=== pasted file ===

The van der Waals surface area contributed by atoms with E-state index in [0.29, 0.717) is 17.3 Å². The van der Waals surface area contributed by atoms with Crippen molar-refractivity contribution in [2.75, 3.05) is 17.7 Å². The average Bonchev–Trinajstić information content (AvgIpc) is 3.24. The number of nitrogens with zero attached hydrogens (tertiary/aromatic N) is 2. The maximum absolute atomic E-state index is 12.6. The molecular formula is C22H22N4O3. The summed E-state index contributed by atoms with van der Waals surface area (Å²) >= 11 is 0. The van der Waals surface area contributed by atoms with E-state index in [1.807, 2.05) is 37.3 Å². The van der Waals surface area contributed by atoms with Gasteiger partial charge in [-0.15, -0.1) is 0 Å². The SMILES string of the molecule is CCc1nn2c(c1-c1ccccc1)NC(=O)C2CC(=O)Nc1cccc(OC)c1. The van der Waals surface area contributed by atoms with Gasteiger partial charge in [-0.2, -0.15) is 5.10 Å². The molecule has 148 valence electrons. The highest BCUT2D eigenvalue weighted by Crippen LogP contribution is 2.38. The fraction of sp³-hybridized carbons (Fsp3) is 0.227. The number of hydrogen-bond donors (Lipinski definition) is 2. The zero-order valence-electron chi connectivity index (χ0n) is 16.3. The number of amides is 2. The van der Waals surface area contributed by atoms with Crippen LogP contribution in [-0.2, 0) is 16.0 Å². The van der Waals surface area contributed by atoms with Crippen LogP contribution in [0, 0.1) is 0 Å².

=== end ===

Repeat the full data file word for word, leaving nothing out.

The van der Waals surface area contributed by atoms with E-state index in [0.29, 0.717) is 17.3 Å². The van der Waals surface area contributed by atoms with Crippen molar-refractivity contribution in [2.75, 3.05) is 17.7 Å². The average Bonchev–Trinajstić information content (AvgIpc) is 3.24. The number of nitrogens with zero attached hydrogens (tertiary/aromatic N) is 2. The maximum absolute atomic E-state index is 12.6. The molecular formula is C22H22N4O3. The summed E-state index contributed by atoms with van der Waals surface area (Å²) >= 11 is 0. The van der Waals surface area contributed by atoms with E-state index in [1.807, 2.05) is 37.3 Å². The van der Waals surface area contributed by atoms with Gasteiger partial charge in [-0.15, -0.1) is 0 Å². The SMILES string of the molecule is CCc1nn2c(c1-c1ccccc1)NC(=O)C2CC(=O)Nc1cccc(OC)c1. The van der Waals surface area contributed by atoms with Gasteiger partial charge in [-0.2, -0.15) is 5.10 Å². The molecule has 148 valence electrons. The highest BCUT2D eigenvalue weighted by Crippen LogP contribution is 2.38. The fraction of sp³-hybridized carbons (Fsp3) is 0.227. The number of hydrogen-bond donors (Lipinski definition) is 2. The zero-order valence-electron chi connectivity index (χ0n) is 16.3. The number of amides is 2. The van der Waals surface area contributed by atoms with Crippen LogP contribution in [-0.2, 0) is 16.0 Å². The van der Waals surface area contributed by atoms with Crippen LogP contribution in [0, 0.1) is 0 Å².